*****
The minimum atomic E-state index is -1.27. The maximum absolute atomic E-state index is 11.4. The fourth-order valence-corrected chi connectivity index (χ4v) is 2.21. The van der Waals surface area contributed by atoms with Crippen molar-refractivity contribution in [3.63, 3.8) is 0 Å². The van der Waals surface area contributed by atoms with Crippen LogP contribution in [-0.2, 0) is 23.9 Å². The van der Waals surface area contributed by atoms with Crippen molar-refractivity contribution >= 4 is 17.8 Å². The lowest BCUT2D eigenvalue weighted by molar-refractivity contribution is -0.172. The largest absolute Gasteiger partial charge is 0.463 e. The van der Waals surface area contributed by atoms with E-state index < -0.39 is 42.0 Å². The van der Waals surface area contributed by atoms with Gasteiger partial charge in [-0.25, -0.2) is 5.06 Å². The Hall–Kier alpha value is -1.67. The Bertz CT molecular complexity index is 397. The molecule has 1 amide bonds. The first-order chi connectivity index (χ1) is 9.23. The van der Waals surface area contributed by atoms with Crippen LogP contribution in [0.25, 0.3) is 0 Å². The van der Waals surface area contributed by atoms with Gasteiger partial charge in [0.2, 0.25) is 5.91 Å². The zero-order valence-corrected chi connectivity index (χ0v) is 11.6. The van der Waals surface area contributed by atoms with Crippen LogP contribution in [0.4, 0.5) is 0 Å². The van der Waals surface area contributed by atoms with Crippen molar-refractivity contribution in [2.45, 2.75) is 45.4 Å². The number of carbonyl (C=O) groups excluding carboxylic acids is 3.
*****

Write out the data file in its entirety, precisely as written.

The minimum atomic E-state index is -1.27. The maximum absolute atomic E-state index is 11.4. The fourth-order valence-corrected chi connectivity index (χ4v) is 2.21. The van der Waals surface area contributed by atoms with Crippen molar-refractivity contribution in [3.63, 3.8) is 0 Å². The van der Waals surface area contributed by atoms with Crippen LogP contribution in [-0.2, 0) is 23.9 Å². The van der Waals surface area contributed by atoms with Crippen molar-refractivity contribution >= 4 is 17.8 Å². The lowest BCUT2D eigenvalue weighted by molar-refractivity contribution is -0.172. The largest absolute Gasteiger partial charge is 0.463 e. The van der Waals surface area contributed by atoms with E-state index < -0.39 is 42.0 Å². The van der Waals surface area contributed by atoms with Gasteiger partial charge in [-0.25, -0.2) is 5.06 Å². The Hall–Kier alpha value is -1.67. The Bertz CT molecular complexity index is 397. The molecule has 1 amide bonds. The first-order chi connectivity index (χ1) is 9.23. The van der Waals surface area contributed by atoms with Crippen LogP contribution in [0.25, 0.3) is 0 Å². The van der Waals surface area contributed by atoms with Gasteiger partial charge in [0.2, 0.25) is 5.91 Å². The zero-order valence-corrected chi connectivity index (χ0v) is 11.6. The van der Waals surface area contributed by atoms with Crippen LogP contribution in [0.4, 0.5) is 0 Å². The van der Waals surface area contributed by atoms with Crippen molar-refractivity contribution in [2.45, 2.75) is 45.4 Å². The number of carbonyl (C=O) groups excluding carboxylic acids is 3.